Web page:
Sonny Stitt, Bud Powell, JJ Johnson “S.P.J” (1949-50)

Track Selections

1. Fine and Dandy (Take 1)

2. Blue Mode (Take 2)


J.J. Johnson (tb) Sonny Stitt (ts) John Lewis (p) Nelson Boyd (b) Max Roach (d) NYC, October 17, 1949

Sonny Stitt (ts) Bud Powell (p) Curly Russell (b) Max Roach (d) NYC, December 11, 1949 and January 26, 1950


Stitt newly embarking on tenor to get out of the shadow of Parker’s alto, Bud Powell interpreting Parker on piano, and JJ being himself, all pushed along nicely by the guys who didn’t get their names on the front cover. Three minute tracks, as was customary, so the selection is one breakneck fast, one bluesy, but hard choice as they are all good.

The sheer artistry and virtuosity of Stitt and Powell particularly is astonishing, and their preoccupation of not being identified as a Parker copyist looks a little unnecessary from this distance.The influence of Jazz Critics of the day was not altogether benign.

Vinyl: Esquire 32-049, UK first release of Prestige 7024 (pictured)

Once again Esquire forsook the original rather cute cover for a graphics and type assemblage.

American original metalwork with the hallmarks –  hand-etched Van Gelder initials and Prestige catalogue number,and the now familiar AB marking (Abbey Pressing Plant?)  Where other record companies sent copy tapes (one generation removed from the original tape) to facilitate local re-mastering and pressing, Prestige sent sets of the original stampers, so with Esquire you are listening to vinyl of the same “generation” as the US original pressings.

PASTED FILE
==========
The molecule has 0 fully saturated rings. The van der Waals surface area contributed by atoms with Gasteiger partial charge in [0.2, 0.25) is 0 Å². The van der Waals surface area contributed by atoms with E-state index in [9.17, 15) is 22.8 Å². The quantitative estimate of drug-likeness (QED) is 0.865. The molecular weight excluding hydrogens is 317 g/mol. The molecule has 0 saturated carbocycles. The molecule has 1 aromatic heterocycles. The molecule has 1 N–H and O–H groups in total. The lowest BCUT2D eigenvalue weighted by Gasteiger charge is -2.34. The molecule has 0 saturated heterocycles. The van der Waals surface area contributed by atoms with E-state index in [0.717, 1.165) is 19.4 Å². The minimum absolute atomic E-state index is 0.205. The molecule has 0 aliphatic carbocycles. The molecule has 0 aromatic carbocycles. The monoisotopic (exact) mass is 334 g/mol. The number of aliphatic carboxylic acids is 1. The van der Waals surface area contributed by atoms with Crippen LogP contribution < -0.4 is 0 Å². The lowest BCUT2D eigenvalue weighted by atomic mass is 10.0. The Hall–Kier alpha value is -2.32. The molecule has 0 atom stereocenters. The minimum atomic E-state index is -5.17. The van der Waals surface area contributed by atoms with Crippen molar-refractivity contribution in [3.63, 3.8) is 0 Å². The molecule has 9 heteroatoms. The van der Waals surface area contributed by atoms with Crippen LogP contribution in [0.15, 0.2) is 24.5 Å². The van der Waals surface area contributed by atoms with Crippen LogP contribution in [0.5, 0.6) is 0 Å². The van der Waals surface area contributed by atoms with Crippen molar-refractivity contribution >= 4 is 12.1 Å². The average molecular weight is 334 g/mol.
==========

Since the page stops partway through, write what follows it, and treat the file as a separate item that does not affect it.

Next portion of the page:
Just when you think you have seen it all, up pops something never before seen – a second set of matrix codes XRARCX 39038 hastily altered to 39161, and a THIRD matrix code M6-0190050.  I’ve got a code for this, it is “WTF”?

Quite possibly the session recording dates in 1949/50 (“190050”?) had a previous master and, for continuity, RVG  remastered and retained the earlier source codes for reference.That was Prestige practice with second releases, where a new catalogue number was issued. Old matrix code crossed out and new code added. If you are following this you are ahead of me, and I’m writing it.

The recordings date from 1949-50, so the dynamic range captured by microphones of the day is not as good as it would be five years later. But the artistry of the players was not destined to last either. Bud Powell here is at the height of his powers, as is Stitt. It’s a trade-off, and an acceptable one.


spj-jazz-matrixcodes-1600_col spj-jazz-more-matrixcodes-1600_col


Collectors Corner

Source: eBay                                                                                                              Sellers grading: Vinyl: Ex Cover: Ex

An Ebay UK offering, which attracted a certain amount of interest as it is, to coin a phrase, “rare”. This was the only copy I had ever seen in three or four years, and in excellent condition due to not being played very much, so you have to put your hand up and say “Me, me, please Miss, me!

3 thoughts on “Sonny Stitt, Bud Powell, JJ Johnson “S.P.J” (1949-50)

  1. not the players, all in their 20’s-30’s.
    they had to change reeds, piano and bass strings and, above all, drum skins.
    the energy musicians put on their instruments obliged to take a break, usually with liquors, girls or/and dope.
    but what a music!

  2. Excellent two tracks. Outside our office it rains cats and dogs, but inside everything in fact is “Fine and Dandy” so the weather won’t put us in a “Blue Mode” 😉

    From what I’ve learned over the years, is that a before the 12″ 33rpm record was introduced, recordings had to fit on one side of a 78rpm record, hence the characteristic three-minute length of all these older cuts.

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